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I think it is a culture thing to. I don't really know any Catholics that believe you can only access Christ through the Church, or that the Pope is an intermediary between the laypeople and God, or that you can be saved through good works alone.... I'm Protestant because I believe I am saved through Grace alone. But most of my Catholic friends say the same thing, sooooooo....? I guess I wonder how Catholics define themselves, in a theological sense. What makes them Catholic and me Protestant, besides being from a family that says "we are Catholic"? Maybe verte can help me out...
I'm basically lapsed, but anyway.

I don't believe you are saved by faith alone and frankly I don't know any Catholic friends or family that do either. That doesn't mean they think they should pay to the Church (and they don't) but they do believe good works are necessary for salvation. In recent decades, there has been a lot of crossover between Buddhist monks and certain monastic orders of Catholicism because there is a lot of overlap in this field. This is a large reason why I would never bother calling myself a Protestant - I just don't believe in this major tenet.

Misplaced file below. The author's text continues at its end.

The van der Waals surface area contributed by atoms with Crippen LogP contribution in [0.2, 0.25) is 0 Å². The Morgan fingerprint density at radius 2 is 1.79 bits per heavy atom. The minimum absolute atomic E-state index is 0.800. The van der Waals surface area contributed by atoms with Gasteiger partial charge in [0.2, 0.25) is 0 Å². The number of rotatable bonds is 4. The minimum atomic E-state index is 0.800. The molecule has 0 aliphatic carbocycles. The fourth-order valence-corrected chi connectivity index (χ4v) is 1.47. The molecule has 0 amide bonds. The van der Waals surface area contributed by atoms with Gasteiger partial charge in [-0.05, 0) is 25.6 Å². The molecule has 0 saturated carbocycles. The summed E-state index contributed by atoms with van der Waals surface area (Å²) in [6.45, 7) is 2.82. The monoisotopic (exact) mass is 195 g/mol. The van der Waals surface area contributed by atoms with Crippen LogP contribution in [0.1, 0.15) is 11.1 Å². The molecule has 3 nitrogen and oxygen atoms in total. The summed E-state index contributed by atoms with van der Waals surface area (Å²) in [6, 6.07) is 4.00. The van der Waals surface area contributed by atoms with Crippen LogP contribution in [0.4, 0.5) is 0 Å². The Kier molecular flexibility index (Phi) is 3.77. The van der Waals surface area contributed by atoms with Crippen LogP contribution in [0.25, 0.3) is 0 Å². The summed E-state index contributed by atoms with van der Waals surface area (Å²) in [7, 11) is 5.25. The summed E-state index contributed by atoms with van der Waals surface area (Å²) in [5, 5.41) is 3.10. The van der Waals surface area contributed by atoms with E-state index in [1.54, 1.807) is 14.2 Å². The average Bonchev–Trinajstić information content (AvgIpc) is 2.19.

Beyond that, it is a cultural thing. For a lot of Catholics, especially in former colonies, the Church is an icon and a lot of your life is culturally based around religious holidays and rites. I don't think Protestants really understand this concept precisely because there isn't such an equivalent.

And still beyond that, as lapsed as I am, I feel spiritually connected to God, not at all distant, and feel absolutely no compulsion at all to go "Church shopping" in Protestantism, or frankly, to go to any Church at all. Don't miss services and don't really have any intent to return.